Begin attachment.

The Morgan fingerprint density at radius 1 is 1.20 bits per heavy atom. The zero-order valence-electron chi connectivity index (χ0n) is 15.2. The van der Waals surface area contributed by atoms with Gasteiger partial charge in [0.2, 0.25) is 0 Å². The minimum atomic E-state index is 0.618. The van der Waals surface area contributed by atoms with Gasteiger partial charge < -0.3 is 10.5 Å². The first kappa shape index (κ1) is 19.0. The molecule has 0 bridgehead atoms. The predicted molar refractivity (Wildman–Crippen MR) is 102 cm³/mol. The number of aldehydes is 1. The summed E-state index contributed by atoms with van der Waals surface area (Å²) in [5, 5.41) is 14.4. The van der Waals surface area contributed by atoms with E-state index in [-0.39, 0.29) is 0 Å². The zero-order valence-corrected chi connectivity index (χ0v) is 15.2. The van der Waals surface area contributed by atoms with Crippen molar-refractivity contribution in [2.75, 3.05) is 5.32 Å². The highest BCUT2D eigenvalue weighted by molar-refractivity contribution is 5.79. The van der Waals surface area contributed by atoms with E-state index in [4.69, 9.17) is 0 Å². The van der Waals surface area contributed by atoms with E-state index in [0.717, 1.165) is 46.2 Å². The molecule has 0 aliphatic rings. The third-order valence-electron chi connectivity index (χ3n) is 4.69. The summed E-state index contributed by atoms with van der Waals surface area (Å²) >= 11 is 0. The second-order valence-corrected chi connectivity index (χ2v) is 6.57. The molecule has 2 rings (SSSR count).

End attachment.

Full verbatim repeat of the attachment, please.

The Morgan fingerprint density at radius 1 is 1.20 bits per heavy atom. The zero-order valence-electron chi connectivity index (χ0n) is 15.2. The van der Waals surface area contributed by atoms with Gasteiger partial charge in [0.2, 0.25) is 0 Å². The minimum atomic E-state index is 0.618. The van der Waals surface area contributed by atoms with Gasteiger partial charge < -0.3 is 10.5 Å². The first kappa shape index (κ1) is 19.0. The molecule has 0 bridgehead atoms. The predicted molar refractivity (Wildman–Crippen MR) is 102 cm³/mol. The number of aldehydes is 1. The summed E-state index contributed by atoms with van der Waals surface area (Å²) in [5, 5.41) is 14.4. The van der Waals surface area contributed by atoms with E-state index in [-0.39, 0.29) is 0 Å². The zero-order valence-corrected chi connectivity index (χ0v) is 15.2. The van der Waals surface area contributed by atoms with Crippen molar-refractivity contribution in [2.75, 3.05) is 5.32 Å². The highest BCUT2D eigenvalue weighted by molar-refractivity contribution is 5.79. The van der Waals surface area contributed by atoms with E-state index in [4.69, 9.17) is 0 Å². The van der Waals surface area contributed by atoms with E-state index in [0.717, 1.165) is 46.2 Å². The molecule has 0 aliphatic rings. The third-order valence-electron chi connectivity index (χ3n) is 4.69. The summed E-state index contributed by atoms with van der Waals surface area (Å²) >= 11 is 0. The second-order valence-corrected chi connectivity index (χ2v) is 6.57. The molecule has 2 rings (SSSR count).